He has a Social Security tax cut, which doesn't go as far as even some of the DFLers in the legislature were hoping. So he would say he's getting money back to the people who need it and what's going to help the state. He's got an angel tax credit in there, which is designed to get people to invest in startup businesses-- early stage.

And he's got a historic rehabilitation tax credit. And so he would say he's investing in things that are important to him and the DFL.

CATHY WURZER: I think he's got, what, $8 billion in tax cuts in this plan. I see he's also going back to the Walz Checks plan that he had prior, during the last session, which didn't really go anywhere with his DFL colleagues. What are the particulars of that proposal?

ROCHELLE OLSON: Well, anybody who earns more than $75,000 as a single filer-- so if you earn $75,001-- you won't get anything. But if you earn $75,000 or less, you'll get $1,000. Couples earning $150,000 or less can get $2,000 under the plan. And families with kids can get $200 per dependent up to three dependents.

And the income numbers I'm talking about are the federally adjusted gross income levels. So if you make over that, you're not going to see anything. Otherwise, you can get up to $2,600 for a family with multiple dependents or a single person, $1,000. But you have to be underneath those thresholds of $75,000 and $150,000.

CATHY WURZER: So when you look at the budget here, Rochelle, what do lawmakers say? Are there tails in this budget in terms of programs that are going to go out into the out years of the budget that are going to be left hanging? It all balances out?

ROCHELLE OLSON: Well, I think the governor would say it balances out. Some would say, yes, there are tails. The Social Security one is probably going to be one of the bigger points of contention with probably the Democrats and the Republicans, pushing for more relief for Social Security recipients. And that's a huge cost. But I think the governor would say it's covered.

And others would say maybe not. We're going to be talking about this for weeks and months.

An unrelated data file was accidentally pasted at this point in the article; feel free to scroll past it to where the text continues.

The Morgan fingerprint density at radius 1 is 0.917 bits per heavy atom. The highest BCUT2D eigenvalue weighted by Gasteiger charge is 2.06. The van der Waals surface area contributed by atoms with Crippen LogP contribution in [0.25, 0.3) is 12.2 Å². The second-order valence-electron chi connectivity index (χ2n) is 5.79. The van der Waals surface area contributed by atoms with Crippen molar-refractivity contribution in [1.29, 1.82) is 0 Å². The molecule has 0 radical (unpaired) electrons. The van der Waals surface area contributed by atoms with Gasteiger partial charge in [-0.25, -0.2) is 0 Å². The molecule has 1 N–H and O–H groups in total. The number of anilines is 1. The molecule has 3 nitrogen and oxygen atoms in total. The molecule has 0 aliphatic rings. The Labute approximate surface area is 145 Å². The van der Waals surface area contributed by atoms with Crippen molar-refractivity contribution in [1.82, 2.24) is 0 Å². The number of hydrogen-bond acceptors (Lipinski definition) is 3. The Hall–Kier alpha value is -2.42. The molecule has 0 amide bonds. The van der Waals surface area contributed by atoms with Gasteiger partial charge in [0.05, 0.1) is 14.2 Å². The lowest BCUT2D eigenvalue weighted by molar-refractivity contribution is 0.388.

CATHY WURZER: And thanks for bringing that up, because, of course, this is just the first the opening salvo in what could be an interesting negotiation, I guess, with the DFL-controlled Senate and House. Do we think we may see more disagreements or delays between all parties?

ROCHELLE OLSON: Well, look, we were told a couple of weeks ago the era of gridlock is over. So I think that was the governor who said that early on. I don't know about delays, but as you know, there is a deadline to finish the work. But as anyone who faces a deadline knows, you generally work right up until the deadline. So I think they're going to be talking about it.

But there is a sense, I think, that people want to get something done. That's certainly what they say is that the legislators repeatedly are telling us that they believe voters want them to get something done. So I think it would behoove them to do so, would be my guess.

CATHY WURZER: All right. Of course, it all remains to be seen. You never know what's going to happen up there. Rochelle, thank you so much for your time. I appreciate it.


CATHY WURZER: Rochelle Olson is a Politics and Government Reporter for the Star Tribune. She and her colleagues published a piece explaining the tax proposals and Governor Walz's budget. You can read that on the Star Tribune's website and you can check out our own Brian Bakst's overview of the whole budget proposal. That is at mprnews.org.